The Migration of Women in the Light of the Backward and Forward Linkages
Renata Semenza

The article focuses on women’s migration between the two coasts of the Mediterranean and on its effects on sending and receiving societies. It examines, through 219 direct interviews, how migration -mainly triggered by family reunification- informs social change considering both the perspective of women who have emigrated and those who are left behind. The empirical study -carried out in an economically developed Italian region and in a rural region of Morocco- has a twofold aim: (i) to explore the social changes affecting the position of migrant women in the labour market and the family context, and their role of agency (ii) to consider the impact of transnational activities on the migrant source country, concerning the economic (and social) remittances and their use. The findings highlight that female migration produces independent outcomes largely related to social investments and human capital accumulation, both aspects that can only be assessed over the long term. The study suggests how the first stage of migration leads, through the activation of backward and forward linkages, to a second and unpredictable stage, as the Hirschman’s processual approach to development suggested.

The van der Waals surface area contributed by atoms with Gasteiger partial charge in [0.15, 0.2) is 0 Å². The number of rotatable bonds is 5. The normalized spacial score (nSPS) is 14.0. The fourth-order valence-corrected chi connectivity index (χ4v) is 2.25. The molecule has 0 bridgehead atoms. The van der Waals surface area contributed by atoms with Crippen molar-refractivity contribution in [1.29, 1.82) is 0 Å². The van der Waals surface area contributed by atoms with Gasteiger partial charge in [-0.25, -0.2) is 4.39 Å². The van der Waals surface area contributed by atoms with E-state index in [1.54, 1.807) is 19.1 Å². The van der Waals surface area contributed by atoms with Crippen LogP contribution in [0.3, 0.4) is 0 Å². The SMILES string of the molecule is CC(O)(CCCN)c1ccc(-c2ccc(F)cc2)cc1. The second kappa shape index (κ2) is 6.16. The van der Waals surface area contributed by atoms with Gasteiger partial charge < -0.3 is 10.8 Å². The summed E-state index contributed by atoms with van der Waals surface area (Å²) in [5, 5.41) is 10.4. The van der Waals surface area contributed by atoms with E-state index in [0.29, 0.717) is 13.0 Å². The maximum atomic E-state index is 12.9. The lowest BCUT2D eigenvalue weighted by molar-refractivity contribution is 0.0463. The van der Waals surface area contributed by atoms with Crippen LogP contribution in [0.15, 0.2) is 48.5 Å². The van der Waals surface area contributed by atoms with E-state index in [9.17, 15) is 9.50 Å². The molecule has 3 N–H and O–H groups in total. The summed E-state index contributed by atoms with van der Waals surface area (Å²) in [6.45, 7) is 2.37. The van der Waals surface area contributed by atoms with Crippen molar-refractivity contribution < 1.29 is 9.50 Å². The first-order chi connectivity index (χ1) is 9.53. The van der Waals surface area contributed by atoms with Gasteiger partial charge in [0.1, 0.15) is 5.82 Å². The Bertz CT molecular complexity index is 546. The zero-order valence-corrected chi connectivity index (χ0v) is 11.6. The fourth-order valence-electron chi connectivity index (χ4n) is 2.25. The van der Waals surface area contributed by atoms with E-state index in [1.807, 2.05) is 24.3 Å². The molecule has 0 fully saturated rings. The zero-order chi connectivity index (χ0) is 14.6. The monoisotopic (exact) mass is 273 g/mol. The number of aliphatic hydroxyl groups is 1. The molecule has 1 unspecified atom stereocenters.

Full Text: PDF      DOI: 10.15640/ijgws.v5n1a3